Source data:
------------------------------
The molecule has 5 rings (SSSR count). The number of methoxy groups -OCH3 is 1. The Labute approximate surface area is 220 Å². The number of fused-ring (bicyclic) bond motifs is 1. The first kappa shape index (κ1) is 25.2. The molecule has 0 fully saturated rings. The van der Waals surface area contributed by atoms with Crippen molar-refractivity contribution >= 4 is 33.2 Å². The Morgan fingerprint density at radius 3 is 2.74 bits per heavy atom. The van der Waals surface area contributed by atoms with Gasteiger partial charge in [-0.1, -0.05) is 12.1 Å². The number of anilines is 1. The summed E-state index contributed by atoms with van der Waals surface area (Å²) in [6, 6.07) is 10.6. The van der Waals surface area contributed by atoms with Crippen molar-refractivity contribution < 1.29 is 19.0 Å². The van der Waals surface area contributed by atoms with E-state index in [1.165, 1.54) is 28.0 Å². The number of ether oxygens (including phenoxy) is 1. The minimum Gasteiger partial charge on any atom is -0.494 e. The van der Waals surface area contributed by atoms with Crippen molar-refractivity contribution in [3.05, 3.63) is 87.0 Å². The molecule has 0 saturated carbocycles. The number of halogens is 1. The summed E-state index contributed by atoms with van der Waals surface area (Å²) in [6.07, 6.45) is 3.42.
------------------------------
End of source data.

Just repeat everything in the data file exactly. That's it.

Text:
The molecule has 5 rings (SSSR count). The number of methoxy groups -OCH3 is 1. The Labute approximate surface area is 220 Å². The number of fused-ring (bicyclic) bond motifs is 1. The first kappa shape index (κ1) is 25.2. The molecule has 0 fully saturated rings. The van der Waals surface area contributed by atoms with Crippen molar-refractivity contribution >= 4 is 33.2 Å². The Morgan fingerprint density at radius 3 is 2.74 bits per heavy atom. The van der Waals surface area contributed by atoms with Gasteiger partial charge in [-0.1, -0.05) is 12.1 Å². The number of anilines is 1. The summed E-state index contributed by atoms with van der Waals surface area (Å²) in [6, 6.07) is 10.6. The van der Waals surface area contributed by atoms with Crippen molar-refractivity contribution < 1.29 is 19.0 Å². The van der Waals surface area contributed by atoms with E-state index in [1.165, 1.54) is 28.0 Å². The number of ether oxygens (including phenoxy) is 1. The minimum Gasteiger partial charge on any atom is -0.494 e. The van der Waals surface area contributed by atoms with Crippen molar-refractivity contribution in [3.05, 3.63) is 87.0 Å². The molecule has 0 saturated carbocycles. The number of halogens is 1. The summed E-state index contributed by atoms with van der Waals surface area (Å²) in [6.07, 6.45) is 3.42.